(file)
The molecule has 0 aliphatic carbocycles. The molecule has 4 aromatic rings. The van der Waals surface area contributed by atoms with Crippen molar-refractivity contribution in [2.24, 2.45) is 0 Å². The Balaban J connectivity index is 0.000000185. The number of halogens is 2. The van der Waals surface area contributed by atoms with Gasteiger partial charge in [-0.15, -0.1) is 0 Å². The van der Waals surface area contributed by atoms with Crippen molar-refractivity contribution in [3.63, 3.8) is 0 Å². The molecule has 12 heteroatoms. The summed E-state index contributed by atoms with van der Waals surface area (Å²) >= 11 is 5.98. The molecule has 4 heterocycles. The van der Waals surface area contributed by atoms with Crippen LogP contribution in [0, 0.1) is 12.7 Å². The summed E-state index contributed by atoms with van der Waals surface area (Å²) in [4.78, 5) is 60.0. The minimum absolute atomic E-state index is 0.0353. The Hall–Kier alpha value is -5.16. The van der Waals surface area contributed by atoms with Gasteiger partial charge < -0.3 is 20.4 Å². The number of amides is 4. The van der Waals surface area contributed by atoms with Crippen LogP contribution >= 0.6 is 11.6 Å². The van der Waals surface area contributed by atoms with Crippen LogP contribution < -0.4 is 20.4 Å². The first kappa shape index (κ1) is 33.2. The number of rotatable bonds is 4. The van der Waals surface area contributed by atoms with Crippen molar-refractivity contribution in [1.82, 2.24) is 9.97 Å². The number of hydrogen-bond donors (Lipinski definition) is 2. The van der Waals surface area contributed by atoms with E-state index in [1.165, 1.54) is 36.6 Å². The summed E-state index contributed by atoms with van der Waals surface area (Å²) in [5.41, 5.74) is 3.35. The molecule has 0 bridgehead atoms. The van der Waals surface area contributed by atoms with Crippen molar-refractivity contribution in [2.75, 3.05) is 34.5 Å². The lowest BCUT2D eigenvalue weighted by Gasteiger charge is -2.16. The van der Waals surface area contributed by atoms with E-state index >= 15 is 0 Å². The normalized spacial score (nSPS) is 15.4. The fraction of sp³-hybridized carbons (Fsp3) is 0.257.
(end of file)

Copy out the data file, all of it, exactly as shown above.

The molecule has 0 aliphatic carbocycles. The molecule has 4 aromatic rings. The van der Waals surface area contributed by atoms with Crippen molar-refractivity contribution in [2.24, 2.45) is 0 Å². The Balaban J connectivity index is 0.000000185. The number of halogens is 2. The van der Waals surface area contributed by atoms with Gasteiger partial charge in [-0.15, -0.1) is 0 Å². The van der Waals surface area contributed by atoms with Crippen molar-refractivity contribution in [3.63, 3.8) is 0 Å². The molecule has 12 heteroatoms. The summed E-state index contributed by atoms with van der Waals surface area (Å²) >= 11 is 5.98. The molecule has 4 heterocycles. The van der Waals surface area contributed by atoms with Crippen LogP contribution in [0, 0.1) is 12.7 Å². The summed E-state index contributed by atoms with van der Waals surface area (Å²) in [4.78, 5) is 60.0. The minimum absolute atomic E-state index is 0.0353. The Hall–Kier alpha value is -5.16. The van der Waals surface area contributed by atoms with Gasteiger partial charge < -0.3 is 20.4 Å². The number of amides is 4. The van der Waals surface area contributed by atoms with Crippen LogP contribution >= 0.6 is 11.6 Å². The van der Waals surface area contributed by atoms with Crippen LogP contribution < -0.4 is 20.4 Å². The first kappa shape index (κ1) is 33.2. The number of rotatable bonds is 4. The van der Waals surface area contributed by atoms with Crippen molar-refractivity contribution in [1.82, 2.24) is 9.97 Å². The number of hydrogen-bond donors (Lipinski definition) is 2. The van der Waals surface area contributed by atoms with E-state index in [1.165, 1.54) is 36.6 Å². The summed E-state index contributed by atoms with van der Waals surface area (Å²) in [5.41, 5.74) is 3.35. The molecule has 0 bridgehead atoms. The van der Waals surface area contributed by atoms with Crippen molar-refractivity contribution in [2.75, 3.05) is 34.5 Å². The lowest BCUT2D eigenvalue weighted by Gasteiger charge is -2.16. The van der Waals surface area contributed by atoms with E-state index >= 15 is 0 Å². The normalized spacial score (nSPS) is 15.4. The fraction of sp³-hybridized carbons (Fsp3) is 0.257.